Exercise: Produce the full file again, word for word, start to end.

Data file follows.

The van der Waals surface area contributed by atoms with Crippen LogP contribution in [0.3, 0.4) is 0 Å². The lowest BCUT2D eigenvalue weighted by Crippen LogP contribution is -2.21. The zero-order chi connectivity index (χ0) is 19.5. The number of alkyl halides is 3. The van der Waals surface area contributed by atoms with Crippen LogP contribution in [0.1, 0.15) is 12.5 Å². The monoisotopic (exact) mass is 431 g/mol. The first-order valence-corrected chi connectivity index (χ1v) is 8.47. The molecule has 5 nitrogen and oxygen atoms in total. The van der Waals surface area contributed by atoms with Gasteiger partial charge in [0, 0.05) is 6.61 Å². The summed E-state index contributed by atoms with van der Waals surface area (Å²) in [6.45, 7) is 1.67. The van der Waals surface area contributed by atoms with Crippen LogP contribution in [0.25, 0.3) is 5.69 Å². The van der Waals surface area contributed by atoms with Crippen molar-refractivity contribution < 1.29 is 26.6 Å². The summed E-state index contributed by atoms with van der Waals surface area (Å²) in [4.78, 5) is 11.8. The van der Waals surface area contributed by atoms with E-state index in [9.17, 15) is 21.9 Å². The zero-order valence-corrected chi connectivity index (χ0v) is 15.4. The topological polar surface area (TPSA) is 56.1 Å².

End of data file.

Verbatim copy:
The van der Waals surface area contributed by atoms with Crippen LogP contribution in [0.3, 0.4) is 0 Å². The lowest BCUT2D eigenvalue weighted by Crippen LogP contribution is -2.21. The zero-order chi connectivity index (χ0) is 19.5. The number of alkyl halides is 3. The van der Waals surface area contributed by atoms with Crippen LogP contribution in [0.1, 0.15) is 12.5 Å². The monoisotopic (exact) mass is 431 g/mol. The first-order valence-corrected chi connectivity index (χ1v) is 8.47. The molecule has 5 nitrogen and oxygen atoms in total. The van der Waals surface area contributed by atoms with Gasteiger partial charge in [0, 0.05) is 6.61 Å². The summed E-state index contributed by atoms with van der Waals surface area (Å²) in [6.45, 7) is 1.67. The van der Waals surface area contributed by atoms with Crippen LogP contribution in [0.25, 0.3) is 5.69 Å². The van der Waals surface area contributed by atoms with Crippen molar-refractivity contribution < 1.29 is 26.6 Å². The summed E-state index contributed by atoms with van der Waals surface area (Å²) in [4.78, 5) is 11.8. The van der Waals surface area contributed by atoms with E-state index in [9.17, 15) is 21.9 Å². The zero-order valence-corrected chi connectivity index (χ0v) is 15.4. The topological polar surface area (TPSA) is 56.1 Å².